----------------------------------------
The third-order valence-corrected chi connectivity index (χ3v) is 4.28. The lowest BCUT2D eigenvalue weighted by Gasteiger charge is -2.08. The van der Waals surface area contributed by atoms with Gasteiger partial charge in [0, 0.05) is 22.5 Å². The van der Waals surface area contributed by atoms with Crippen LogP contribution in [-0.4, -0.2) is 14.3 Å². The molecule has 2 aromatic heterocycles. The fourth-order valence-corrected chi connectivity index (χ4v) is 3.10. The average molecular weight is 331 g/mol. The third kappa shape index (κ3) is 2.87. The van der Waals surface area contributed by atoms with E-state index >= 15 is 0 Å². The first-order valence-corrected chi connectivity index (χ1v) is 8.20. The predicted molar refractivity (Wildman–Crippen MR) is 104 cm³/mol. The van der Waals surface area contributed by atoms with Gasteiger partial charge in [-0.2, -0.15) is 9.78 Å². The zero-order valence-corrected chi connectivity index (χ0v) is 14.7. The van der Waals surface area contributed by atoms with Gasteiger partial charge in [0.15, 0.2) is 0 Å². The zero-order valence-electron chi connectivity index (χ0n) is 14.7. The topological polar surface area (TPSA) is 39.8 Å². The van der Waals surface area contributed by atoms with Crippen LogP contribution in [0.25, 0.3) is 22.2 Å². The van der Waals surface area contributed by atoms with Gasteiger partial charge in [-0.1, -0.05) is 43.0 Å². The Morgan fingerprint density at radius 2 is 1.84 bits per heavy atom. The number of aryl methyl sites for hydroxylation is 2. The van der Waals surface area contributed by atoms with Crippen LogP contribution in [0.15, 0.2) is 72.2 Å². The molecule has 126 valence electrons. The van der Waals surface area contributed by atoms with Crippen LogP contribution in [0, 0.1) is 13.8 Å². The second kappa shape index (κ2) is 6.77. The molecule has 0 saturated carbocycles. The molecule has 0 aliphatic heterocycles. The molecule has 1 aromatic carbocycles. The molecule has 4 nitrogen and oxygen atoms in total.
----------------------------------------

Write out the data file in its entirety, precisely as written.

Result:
The third-order valence-corrected chi connectivity index (χ3v) is 4.28. The lowest BCUT2D eigenvalue weighted by Gasteiger charge is -2.08. The van der Waals surface area contributed by atoms with Gasteiger partial charge in [0, 0.05) is 22.5 Å². The van der Waals surface area contributed by atoms with Crippen LogP contribution in [-0.4, -0.2) is 14.3 Å². The molecule has 2 aromatic heterocycles. The fourth-order valence-corrected chi connectivity index (χ4v) is 3.10. The average molecular weight is 331 g/mol. The third kappa shape index (κ3) is 2.87. The van der Waals surface area contributed by atoms with E-state index >= 15 is 0 Å². The first-order valence-corrected chi connectivity index (χ1v) is 8.20. The predicted molar refractivity (Wildman–Crippen MR) is 104 cm³/mol. The van der Waals surface area contributed by atoms with Gasteiger partial charge in [-0.2, -0.15) is 9.78 Å². The zero-order valence-corrected chi connectivity index (χ0v) is 14.7. The van der Waals surface area contributed by atoms with Gasteiger partial charge in [0.15, 0.2) is 0 Å². The zero-order valence-electron chi connectivity index (χ0n) is 14.7. The topological polar surface area (TPSA) is 39.8 Å². The van der Waals surface area contributed by atoms with Crippen LogP contribution in [0.25, 0.3) is 22.2 Å². The van der Waals surface area contributed by atoms with Gasteiger partial charge in [-0.1, -0.05) is 43.0 Å². The Morgan fingerprint density at radius 2 is 1.84 bits per heavy atom. The number of aryl methyl sites for hydroxylation is 2. The van der Waals surface area contributed by atoms with Crippen LogP contribution in [0.15, 0.2) is 72.2 Å². The molecule has 126 valence electrons. The van der Waals surface area contributed by atoms with Crippen LogP contribution in [0, 0.1) is 13.8 Å². The second kappa shape index (κ2) is 6.77. The molecule has 0 saturated carbocycles. The molecule has 0 aliphatic heterocycles. The molecule has 1 aromatic carbocycles. The molecule has 4 nitrogen and oxygen atoms in total.